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- 11/10/2009 at 6:29 pm #4020AnonymousInactive
Hi all, looking for advice / help. I have removed brass keel band from my Mk1, which incidentally split in to four or five sections over the full length. Underneath this is what looks like a resin (rock hard) or similar of a thickness to approx 2 /3mm.
What is it?
How do I get it off wihout damaging the hull?
Is it essential to replace?
Is it an epoxy of some sort? If so what sort or what can I use?
Where can I get a replacement brass Keel band from and drilled.
Would be really grateful for your replies as a new to class sailor and looking forward to some winter projects…
Thanks12/10/2009 at 11:10 am #8655adminMember
Don’t panic! You can sort most things out.
First of all what does it look like? If it is a resin it could be one of two different types; polyester or epoxy. Polyester resin (like car body filler) will probably chip off as polyester resin does not make a very good glue, try getting a sharp chisel blade under an edge and lever it away from the surface (wear eye protection). If it lifts off cleanly you are in luck and it’s just a case of chasing the separation down the hull. But if it does not (and I suspect you will have tried that before posting), it could be epoxy resin with a filler powder; this is a bit more serious as that is a good glue and if the guy who stuck it there did a good job he will have keyed the hull so it will have a good grip.
Assuming the old keel bands were fairly straight, ask yourself if the resin has to go, as it will provide a base for your new bands, you could bed them down onto it using Sikaflex 291.
If you are dead set on removing it, and as the keel and bilge keels stand proud of the hull, your best bet might be to take a coarse file to the resin, keeping the file flat and parallel to the surface. Invest in a carding brush to clear the resin from the file teeth occasionally.
The current material of choice is aluminium and Pinell & Bax or Sailboats.co.uk have it both drilled and undrilled in their catalogues. There is a plastic alternative available that glues on, this might be an option. Get some Sikaflex to bed them on , do not use silicone sealant, that’s only good for bathrooms and make sure some sealant gets into the screw holes.
Post some images and let us know how you got on.12/10/2009 at 11:53 am #8656AnonymousInactive
Thanks Mike, I have tried lifting a little of it, It chips of in small chunks so I guess from your reply I can reasonably assume it is a resin.
So, you reckon I could just tidy it up a bit and use sikaflex to do so.
There is a section of keel band which remains on the hull which I cannot remove due to kn*****ed screws. If I drill them out, is it suitable to use the sikaflex to fill the holes ready for re-screwing with new screws?
Also, is sikaflex a product I can use to run over the length of this old stuff to be happy a good seal remains if I choose not to remove the resin like substance?
A really silly question maybe, are the screw holes in keel band of standard spacing given mine is an old W, so if I order a new band from the suppliers you suggest i won’t be worrying about that and chucking money out of the window??
Light permitting on return from work and various parents / teacher things this week I will post some images.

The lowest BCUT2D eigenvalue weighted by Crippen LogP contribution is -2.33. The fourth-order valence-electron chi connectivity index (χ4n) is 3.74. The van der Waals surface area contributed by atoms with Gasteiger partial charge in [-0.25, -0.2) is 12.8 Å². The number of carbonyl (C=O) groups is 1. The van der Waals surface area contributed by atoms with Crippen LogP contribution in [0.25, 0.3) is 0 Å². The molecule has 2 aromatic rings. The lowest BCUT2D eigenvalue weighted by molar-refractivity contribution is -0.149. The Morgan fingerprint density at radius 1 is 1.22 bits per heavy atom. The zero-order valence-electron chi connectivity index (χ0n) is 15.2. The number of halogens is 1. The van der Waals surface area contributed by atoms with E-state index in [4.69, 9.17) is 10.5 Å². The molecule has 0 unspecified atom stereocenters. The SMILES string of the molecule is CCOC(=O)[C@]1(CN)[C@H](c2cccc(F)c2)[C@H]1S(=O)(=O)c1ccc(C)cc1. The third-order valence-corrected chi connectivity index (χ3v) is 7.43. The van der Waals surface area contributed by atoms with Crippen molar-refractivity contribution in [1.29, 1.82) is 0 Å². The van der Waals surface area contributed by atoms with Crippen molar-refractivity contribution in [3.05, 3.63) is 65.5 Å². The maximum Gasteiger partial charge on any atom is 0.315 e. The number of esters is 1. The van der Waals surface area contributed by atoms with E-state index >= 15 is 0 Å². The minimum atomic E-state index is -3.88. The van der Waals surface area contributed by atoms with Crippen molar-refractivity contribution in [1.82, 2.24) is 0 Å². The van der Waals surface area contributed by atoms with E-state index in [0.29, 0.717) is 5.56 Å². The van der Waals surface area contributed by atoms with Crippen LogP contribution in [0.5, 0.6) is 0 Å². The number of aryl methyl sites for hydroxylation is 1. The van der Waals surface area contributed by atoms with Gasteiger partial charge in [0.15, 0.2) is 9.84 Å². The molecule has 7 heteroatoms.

Thanks again and look forward to you reply
Tim.12/10/2009 at 12:24 pm #8657adminMember
If it shatters into really small pieces and if pressed hard takes bits of the original gelcoat with it, then it is epoxy. My boat is upside down at present so it is quite easy to take a file to it, which is what I have been doing to remove the excess filled epoxy resin after my repairs to the keel and I have laid a 100mm wide new glass tape over the full length of each of the bilge keels using epoxy resin (I’m a bit of a fan of epoxy).
If you can’t remove some screws, just hacksaw a new slot into the stump of the old screw (through the knackered brass strip) give the screw a sharp tap with a hammer and try to remove it. Failing that use mole-grips to remove it. Just cut the old keel band away and be brutal!
If it was me I would not want to use the existing holes, better to fill the old ones (with an epoxy filler) and drill new small pilot holes for your new screws, you can then be confident that your are making a good fixing into fresh hull material. The spacing of holes in the new band is not important but you can buy it undrilled (from P&B) and decide where you want the fixings to go.
Sikaflex is lovely stuff for bedding fittings and I will be using it for my new bands. The only seal it has to make is around the screw-holes. Put masking tape either side to limit squidge, then fit the band but do not screw it all the way home. Remove the tape and clean up with a little white-spirit (don’t flood it or you might dissolve the Sikaflex), then once it has cured (about 12 hours) go back and give each screw another half-a-turn to press the band into place. Make sure the leading edges are well faired (bent) in so that they do not catch on stones and stuff when you pull her ashore12/10/2009 at 12:29 pm #8658AnonymousInactive
Thanks again Mike, so it is acceptable to leave the old stuff where it is and go over with Sikaflex, fill the old holes, get a new band and a happy owner I will be…!. Thanks14/10/2009 at 4:42 pm #8660BluTakParticipant
You can buy sikaflex EBT from builders merchants at half the price – it is pretty well the same as 231. Check the use by date – all sikaflex goes off really quickly. Make sure you have plenty of damp rags to wipe off excess immediately – its terrible when its gone off!! (brilliant for gluing/sealing though). Good luck!
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